Me: (I look down at the table top remembering the ‘crossword puzzle queen’ now only attempting word searches) Somewhat well? She won’t ask for help …
Martha: hmmm … (I see her glance back at another page) Is she still doing the word search and Sudoku?
Me: I don’t think Sudoko anymore … just word searches, and honestly those are a struggle.
The questions continue, Martha is preceptive as she sees my face fall with difficult answers she pauses and lets me collect myself. Her compassion, a warm squeeze of my hand and her smile keeps my spirits up. She even laughs with me when we I share a humorous story.
I return to the waiting room to find Mom ‘reading’ a magazine. I wish I knew what was happening in that once brilliant mind of hers. In the past, her chair would have a stack of read newspapers and books by its side always. She was like a sponge sucking up the words and knowledge.
Me: Hey there! Ready for some lunch before your infusion?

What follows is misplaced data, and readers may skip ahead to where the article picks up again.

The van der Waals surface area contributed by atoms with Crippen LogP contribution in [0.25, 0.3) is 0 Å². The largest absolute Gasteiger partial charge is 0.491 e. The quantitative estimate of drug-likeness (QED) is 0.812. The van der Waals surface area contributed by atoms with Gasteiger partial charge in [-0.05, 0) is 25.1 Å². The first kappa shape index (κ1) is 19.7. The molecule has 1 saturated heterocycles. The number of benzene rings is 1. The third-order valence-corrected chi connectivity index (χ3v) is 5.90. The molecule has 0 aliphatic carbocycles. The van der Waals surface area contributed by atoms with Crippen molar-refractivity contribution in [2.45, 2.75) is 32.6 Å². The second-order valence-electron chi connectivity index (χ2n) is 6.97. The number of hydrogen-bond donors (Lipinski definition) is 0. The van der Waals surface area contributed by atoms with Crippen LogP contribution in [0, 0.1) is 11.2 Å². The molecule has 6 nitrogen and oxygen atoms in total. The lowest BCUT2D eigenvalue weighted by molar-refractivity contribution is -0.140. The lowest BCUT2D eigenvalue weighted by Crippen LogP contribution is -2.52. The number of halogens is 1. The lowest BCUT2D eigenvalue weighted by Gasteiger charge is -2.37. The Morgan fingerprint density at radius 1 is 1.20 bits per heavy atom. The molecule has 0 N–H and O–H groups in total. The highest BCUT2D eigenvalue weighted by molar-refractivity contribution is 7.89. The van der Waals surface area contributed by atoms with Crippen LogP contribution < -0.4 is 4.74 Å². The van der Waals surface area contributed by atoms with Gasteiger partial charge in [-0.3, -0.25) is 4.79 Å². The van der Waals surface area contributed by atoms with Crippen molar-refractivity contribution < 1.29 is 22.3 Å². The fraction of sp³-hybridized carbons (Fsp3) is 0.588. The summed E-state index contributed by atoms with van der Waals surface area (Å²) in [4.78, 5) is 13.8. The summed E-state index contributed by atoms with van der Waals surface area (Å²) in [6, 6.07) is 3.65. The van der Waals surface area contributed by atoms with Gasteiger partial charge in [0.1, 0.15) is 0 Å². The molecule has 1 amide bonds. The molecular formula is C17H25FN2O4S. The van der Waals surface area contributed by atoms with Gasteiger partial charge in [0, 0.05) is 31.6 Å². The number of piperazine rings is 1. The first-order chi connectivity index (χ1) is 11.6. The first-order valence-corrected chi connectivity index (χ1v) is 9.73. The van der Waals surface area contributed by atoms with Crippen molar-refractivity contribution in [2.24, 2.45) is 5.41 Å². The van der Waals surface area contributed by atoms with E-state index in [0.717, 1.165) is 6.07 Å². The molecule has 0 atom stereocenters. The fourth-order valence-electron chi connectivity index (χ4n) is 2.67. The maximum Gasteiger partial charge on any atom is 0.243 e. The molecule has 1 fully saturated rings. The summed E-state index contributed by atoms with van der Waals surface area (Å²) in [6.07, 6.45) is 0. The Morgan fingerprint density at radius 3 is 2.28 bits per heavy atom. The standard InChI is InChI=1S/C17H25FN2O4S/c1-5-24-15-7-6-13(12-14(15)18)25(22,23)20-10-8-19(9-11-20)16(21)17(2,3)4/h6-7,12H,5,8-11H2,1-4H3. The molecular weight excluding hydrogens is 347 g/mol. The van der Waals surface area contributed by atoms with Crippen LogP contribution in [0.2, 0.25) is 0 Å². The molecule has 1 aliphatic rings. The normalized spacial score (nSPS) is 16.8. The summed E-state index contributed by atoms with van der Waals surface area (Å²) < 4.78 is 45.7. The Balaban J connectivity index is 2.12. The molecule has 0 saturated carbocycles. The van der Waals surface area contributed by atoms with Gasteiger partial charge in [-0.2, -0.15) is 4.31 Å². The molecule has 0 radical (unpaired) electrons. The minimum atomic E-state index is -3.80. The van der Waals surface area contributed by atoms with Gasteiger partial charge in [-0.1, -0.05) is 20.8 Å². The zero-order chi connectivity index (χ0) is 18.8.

MIL: Sure! Where we off to?
Me: (looking back at Martha and smiling) How about Subway today? We’ll get you some fresh spinach on your sandwich!
MIL: Yum? (wrinkling her nose and looking at Martha) Did she really say spinach? Yuck!
Martha: (laughing) It’ll be good Rosemary … you’ll have fun!
MIL: yea, well that’s the truth … (wiggling her hips left to right and smiling with a mischievous face) This one and me we do have fun!
We exchange our goodbyes and wishes for a happy day. Mom and I continue our day lunch at Subway, then a 3-hour infusion back at the hospital, and a half hour follow up exam. We make our way into the lobby to wait for the valet to bring our car around I guide Mom to a series of chairs.
Me: Sit here Mom, I need to give the valet my ticket.
Me: We’ll pick up Joey on our way home and then go to our house for dinner … Franks got a firehouse thing tonight.
MIL: OK … (yawning and looking at my computer bag) You didn’t work today ….
Me: Yea I did … while we were at Dr. VanDykes and while you had your infusion and slept …. Hey! why are your yawning?! (laughing) You just had a 3-hour nap!